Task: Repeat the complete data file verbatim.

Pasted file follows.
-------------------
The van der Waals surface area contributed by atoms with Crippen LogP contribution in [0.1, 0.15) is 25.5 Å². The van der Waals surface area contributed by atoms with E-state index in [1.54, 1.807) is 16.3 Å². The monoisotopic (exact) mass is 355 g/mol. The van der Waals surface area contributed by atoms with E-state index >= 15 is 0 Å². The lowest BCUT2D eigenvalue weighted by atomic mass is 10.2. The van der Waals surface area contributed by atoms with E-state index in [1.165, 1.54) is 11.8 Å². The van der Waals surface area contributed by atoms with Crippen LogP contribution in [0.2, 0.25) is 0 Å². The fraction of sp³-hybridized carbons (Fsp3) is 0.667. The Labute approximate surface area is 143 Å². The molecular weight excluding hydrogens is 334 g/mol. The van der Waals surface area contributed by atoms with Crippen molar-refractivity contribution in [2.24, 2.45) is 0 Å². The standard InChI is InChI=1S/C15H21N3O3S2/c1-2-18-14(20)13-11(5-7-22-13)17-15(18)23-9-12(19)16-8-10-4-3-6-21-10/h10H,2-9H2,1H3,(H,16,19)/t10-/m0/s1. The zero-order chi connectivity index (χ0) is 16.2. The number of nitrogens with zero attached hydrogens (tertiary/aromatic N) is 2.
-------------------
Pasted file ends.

The van der Waals surface area contributed by atoms with Crippen LogP contribution in [0.1, 0.15) is 25.5 Å². The van der Waals surface area contributed by atoms with E-state index in [1.54, 1.807) is 16.3 Å². The monoisotopic (exact) mass is 355 g/mol. The van der Waals surface area contributed by atoms with E-state index >= 15 is 0 Å². The lowest BCUT2D eigenvalue weighted by atomic mass is 10.2. The van der Waals surface area contributed by atoms with E-state index in [1.165, 1.54) is 11.8 Å². The van der Waals surface area contributed by atoms with Crippen LogP contribution in [0.2, 0.25) is 0 Å². The fraction of sp³-hybridized carbons (Fsp3) is 0.667. The Labute approximate surface area is 143 Å². The molecular weight excluding hydrogens is 334 g/mol. The van der Waals surface area contributed by atoms with Crippen molar-refractivity contribution in [2.24, 2.45) is 0 Å². The standard InChI is InChI=1S/C15H21N3O3S2/c1-2-18-14(20)13-11(5-7-22-13)17-15(18)23-9-12(19)16-8-10-4-3-6-21-10/h10H,2-9H2,1H3,(H,16,19)/t10-/m0/s1. The zero-order chi connectivity index (χ0) is 16.2. The number of nitrogens with zero attached hydrogens (tertiary/aromatic N) is 2.